Bill: So, this is the phase where you got all your processes, procedures documented, all your all your ducks in a row, so to say, and then you started adding more high quality fuel to your machine that you had running.

Adam: Absolutely. For sure. One of the most interesting things as I reflect back on it, and I think this is one thing that Uwe appreciates – because it wouldn’t be possible without some of the tools that we have like AutoVitals and tiles and workflow phases and everything like that – is in 2012 or going back to even 2010, we had one service advisor and two technicians and we’re doing $400,000 in sales in that time frame. Today, we’re doing over $2 million, and we have a service advisor, a production manager, and four techs. So, we added three people, and we went from $400,000 to over $2 million dollars, and that’s simply not possible with the way that we were doing things in 2010 with paperwork orders and the paper shuffle, the walking back and forth, the, hey, what’s going on with that vehicle? Can you write it down on a paper work order, and then I’m going to type it in our point of sale system. All those things that you did along the way, it just wouldn’t be possible. So, a 60-second walk from the back shop to the front shop, or vice versa, all those things just add up to an hour to an hour and a half a day of timeframe. So, when you think about that we multiplied our sales revenue by five times at that time frame, but only maybe doubled the team, it’s crazy to think about.

Uwe: I would even say I have never heard of a small business where this is possible, where you invest in structure and process and tools and team, and create that kind of growth for employees.

Bill: The more interesting thing to me is that there are other people in the digital shop environment that have a very similar story to Adam. They might not have started from the zero line, but they’ve all went through the journey, and they have similar results. So, it’s pretty interesting, and it goes to prove [that] when you’ve got a dialed-in tried and true process that others can use and duplicate and learn from, that’s a great way to look at it.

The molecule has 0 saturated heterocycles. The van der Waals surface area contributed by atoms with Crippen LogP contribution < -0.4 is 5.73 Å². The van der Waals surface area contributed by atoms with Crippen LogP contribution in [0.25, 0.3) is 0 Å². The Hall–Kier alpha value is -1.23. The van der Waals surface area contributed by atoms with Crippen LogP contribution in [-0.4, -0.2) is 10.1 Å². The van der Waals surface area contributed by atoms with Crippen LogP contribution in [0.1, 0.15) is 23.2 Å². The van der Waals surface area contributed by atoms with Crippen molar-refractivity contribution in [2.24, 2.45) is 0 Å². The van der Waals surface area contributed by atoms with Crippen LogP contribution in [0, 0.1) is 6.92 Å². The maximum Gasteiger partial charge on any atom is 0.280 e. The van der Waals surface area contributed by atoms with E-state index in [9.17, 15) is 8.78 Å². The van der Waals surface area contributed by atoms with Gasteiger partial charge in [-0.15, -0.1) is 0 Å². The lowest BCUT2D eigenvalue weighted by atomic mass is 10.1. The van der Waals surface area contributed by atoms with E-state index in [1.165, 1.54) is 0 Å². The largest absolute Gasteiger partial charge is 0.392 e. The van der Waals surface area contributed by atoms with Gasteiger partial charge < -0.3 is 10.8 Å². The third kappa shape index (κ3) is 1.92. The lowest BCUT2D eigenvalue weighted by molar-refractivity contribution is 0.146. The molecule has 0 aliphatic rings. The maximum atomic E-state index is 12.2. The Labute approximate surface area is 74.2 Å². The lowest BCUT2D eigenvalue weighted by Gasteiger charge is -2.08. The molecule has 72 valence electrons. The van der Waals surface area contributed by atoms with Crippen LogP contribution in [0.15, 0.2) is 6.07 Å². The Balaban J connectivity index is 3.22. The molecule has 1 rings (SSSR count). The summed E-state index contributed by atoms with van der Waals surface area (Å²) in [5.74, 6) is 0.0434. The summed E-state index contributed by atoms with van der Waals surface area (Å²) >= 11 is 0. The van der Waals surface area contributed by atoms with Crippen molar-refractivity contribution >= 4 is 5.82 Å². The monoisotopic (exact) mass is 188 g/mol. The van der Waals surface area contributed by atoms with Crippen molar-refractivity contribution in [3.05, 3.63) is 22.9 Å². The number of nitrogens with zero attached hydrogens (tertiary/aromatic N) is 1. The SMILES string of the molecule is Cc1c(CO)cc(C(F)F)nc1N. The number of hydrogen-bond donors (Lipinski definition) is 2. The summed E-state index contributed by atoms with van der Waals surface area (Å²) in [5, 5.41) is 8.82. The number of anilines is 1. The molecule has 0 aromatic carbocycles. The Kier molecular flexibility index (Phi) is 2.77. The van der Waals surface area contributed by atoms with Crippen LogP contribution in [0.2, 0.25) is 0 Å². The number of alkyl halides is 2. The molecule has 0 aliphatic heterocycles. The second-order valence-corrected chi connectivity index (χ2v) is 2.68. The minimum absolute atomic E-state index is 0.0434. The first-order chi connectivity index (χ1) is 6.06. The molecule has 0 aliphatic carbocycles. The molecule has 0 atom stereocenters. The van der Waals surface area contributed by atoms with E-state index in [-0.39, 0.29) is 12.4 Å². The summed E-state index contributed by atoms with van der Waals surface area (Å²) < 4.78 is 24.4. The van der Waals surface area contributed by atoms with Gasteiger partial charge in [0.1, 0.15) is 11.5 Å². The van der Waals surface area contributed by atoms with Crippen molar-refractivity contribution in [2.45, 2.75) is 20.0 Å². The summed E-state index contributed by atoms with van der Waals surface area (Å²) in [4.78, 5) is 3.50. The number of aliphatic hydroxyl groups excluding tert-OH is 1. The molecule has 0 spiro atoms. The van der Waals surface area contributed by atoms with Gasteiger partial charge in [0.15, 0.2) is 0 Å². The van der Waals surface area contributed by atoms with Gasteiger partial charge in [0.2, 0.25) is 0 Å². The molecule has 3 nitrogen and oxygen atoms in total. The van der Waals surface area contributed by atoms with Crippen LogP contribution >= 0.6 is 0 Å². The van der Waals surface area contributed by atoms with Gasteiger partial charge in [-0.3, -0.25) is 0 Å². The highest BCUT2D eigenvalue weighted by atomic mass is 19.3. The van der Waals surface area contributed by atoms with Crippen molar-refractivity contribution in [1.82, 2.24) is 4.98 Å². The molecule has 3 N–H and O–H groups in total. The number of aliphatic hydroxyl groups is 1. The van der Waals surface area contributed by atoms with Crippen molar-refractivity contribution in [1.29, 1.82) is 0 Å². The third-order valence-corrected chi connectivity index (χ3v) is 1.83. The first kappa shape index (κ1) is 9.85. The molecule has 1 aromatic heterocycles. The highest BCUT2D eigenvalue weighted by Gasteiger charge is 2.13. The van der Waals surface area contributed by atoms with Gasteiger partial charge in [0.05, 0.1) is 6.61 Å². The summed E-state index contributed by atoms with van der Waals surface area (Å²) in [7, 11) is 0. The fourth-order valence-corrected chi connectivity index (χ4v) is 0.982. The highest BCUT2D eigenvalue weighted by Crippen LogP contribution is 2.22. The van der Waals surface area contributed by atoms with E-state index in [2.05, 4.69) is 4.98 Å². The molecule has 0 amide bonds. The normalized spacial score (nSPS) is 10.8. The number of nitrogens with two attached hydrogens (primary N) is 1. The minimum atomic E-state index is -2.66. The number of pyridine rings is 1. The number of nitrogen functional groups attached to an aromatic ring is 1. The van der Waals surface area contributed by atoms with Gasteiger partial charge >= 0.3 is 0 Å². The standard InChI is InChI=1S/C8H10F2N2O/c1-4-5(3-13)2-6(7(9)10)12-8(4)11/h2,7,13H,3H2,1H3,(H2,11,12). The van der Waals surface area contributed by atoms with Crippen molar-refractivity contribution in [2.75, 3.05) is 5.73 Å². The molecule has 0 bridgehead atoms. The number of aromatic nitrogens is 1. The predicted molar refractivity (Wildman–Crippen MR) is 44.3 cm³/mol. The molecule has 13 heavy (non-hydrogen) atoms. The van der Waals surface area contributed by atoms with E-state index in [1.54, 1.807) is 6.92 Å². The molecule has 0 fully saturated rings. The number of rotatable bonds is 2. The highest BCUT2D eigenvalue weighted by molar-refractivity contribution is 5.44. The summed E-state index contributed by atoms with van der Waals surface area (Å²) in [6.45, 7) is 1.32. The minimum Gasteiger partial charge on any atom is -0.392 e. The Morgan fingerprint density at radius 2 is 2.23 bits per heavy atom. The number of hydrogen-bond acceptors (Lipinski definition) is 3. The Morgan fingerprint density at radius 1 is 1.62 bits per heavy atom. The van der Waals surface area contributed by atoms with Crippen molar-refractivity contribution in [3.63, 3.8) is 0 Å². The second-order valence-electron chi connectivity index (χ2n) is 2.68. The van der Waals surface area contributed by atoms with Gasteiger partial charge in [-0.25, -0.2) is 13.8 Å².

Adam: Absolutely. Yeah. I feel like it’s a shop culture, surrounded by people that have the same mindset, [which] is, don’t worry; I’ll get it done. Yep, you can give that to me. I’ll get it done. Yeah, I know I got six vehicles on my schedule. Me and Ronnie will help. We’ll get through it. It’s just that’s the mindset. We’ll get through it. Don’t worry. We’ll get it done. Whereas if I told you five or six years ago, we had great people from a personality standpoint and work ethic, and everything like that, just a matter of –. The quality of our work out the door and experience that the customer has had I don’t think it’s changed. I think, if anything, it’s gotten better. But the volume in the efficiency level of the team in back and how well they work together is second to none. There’s no way that we could do that without their work ethic. Even if I went back six [or] seven years and had that team compared to today, I just don’t think it’s possible for us to have done that. It’s all in the individual motivation. Some of the guys in back –. One of our guys in particular, his dad owns a shop. He’s been involved with that shop. He doesn’t work there obviously; he works here. But nonetheless, he grew up around that, so his work ethic is, let’s just get it knocked out and get it done. One of our other guys, his dad was a farmer. Kudos to them, because when you’re out there bailing hay in 100 degree weather and this and that, you learn how to work hard pretty well. Their deal is, are they Supermen? No. They just know that I can’t screw around on my cell phone or I can’t be looking at Facebook, or I can’t take a 20 minute bathroom break, or whatever it might be. They just know they got to get the job done. There’s days where it’s not as busy as others, and yeah, you can kind of let yourself slack off a little bit, but nonetheless, this is not possible without the team upfront that we have and how well they are at scheduling and keeping things efficient, and then the team in the back, working together with that, so it’s truly a pleasure to work with them.